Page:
The Grignard reaction is an organometallic chemical reaction in which an organomagnesium halide (also known as a Grignard reagent) adds to the carbonyl group of an aldehyde or ketone to form an alcohol. The Grignard reaction is one of the most important synthetic methods for forming carbon-carbon bonds.
Being extremely good nucleophiles, Grignard reagents are highly reactive compounds. This means that in the lab we would prepare these freshly in situ just before we carry out our Grignard reaction. It also means we need to keep any trace of moisture out of our reaction. All glassware and solvents must be anhydrous (dry) and the reaction kept in a closed system where water and air cannot get in.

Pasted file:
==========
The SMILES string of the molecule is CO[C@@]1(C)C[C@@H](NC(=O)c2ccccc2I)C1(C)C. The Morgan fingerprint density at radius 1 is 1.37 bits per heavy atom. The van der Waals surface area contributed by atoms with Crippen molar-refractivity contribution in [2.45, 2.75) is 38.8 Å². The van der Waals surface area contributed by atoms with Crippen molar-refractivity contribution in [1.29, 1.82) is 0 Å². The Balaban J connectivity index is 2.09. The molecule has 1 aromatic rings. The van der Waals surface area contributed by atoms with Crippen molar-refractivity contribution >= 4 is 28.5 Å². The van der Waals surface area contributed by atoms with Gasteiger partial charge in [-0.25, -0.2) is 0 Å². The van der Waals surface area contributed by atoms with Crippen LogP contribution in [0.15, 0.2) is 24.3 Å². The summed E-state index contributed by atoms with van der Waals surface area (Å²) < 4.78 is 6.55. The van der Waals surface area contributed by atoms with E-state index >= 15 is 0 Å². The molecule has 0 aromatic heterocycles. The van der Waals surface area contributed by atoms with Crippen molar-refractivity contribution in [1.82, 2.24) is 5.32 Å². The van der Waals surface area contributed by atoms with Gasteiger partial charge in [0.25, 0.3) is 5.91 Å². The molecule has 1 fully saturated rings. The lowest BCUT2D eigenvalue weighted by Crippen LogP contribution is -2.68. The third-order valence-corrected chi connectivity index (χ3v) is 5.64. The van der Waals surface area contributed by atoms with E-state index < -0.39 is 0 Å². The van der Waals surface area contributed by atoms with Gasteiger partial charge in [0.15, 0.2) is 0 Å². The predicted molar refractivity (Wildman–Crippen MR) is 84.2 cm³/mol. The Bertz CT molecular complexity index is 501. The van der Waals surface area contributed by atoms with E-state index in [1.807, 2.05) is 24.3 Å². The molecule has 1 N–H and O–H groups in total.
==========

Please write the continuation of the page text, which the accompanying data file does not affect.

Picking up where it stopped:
Figure 1: Grignard reagent formation reaction scheme
Once the Grignard reagent has been prepared, we can add a solution of our carbonyl compound (aldehyde or ketone) to the reagent to perform the Grignard addition reaction.
Figure 2: Grignard addition reaction scheme
The final work-up step involves pouring the reaction mixture into a mixture of sulfuric acid and ice to break down the Grignard transition complex and produce our alcohol product.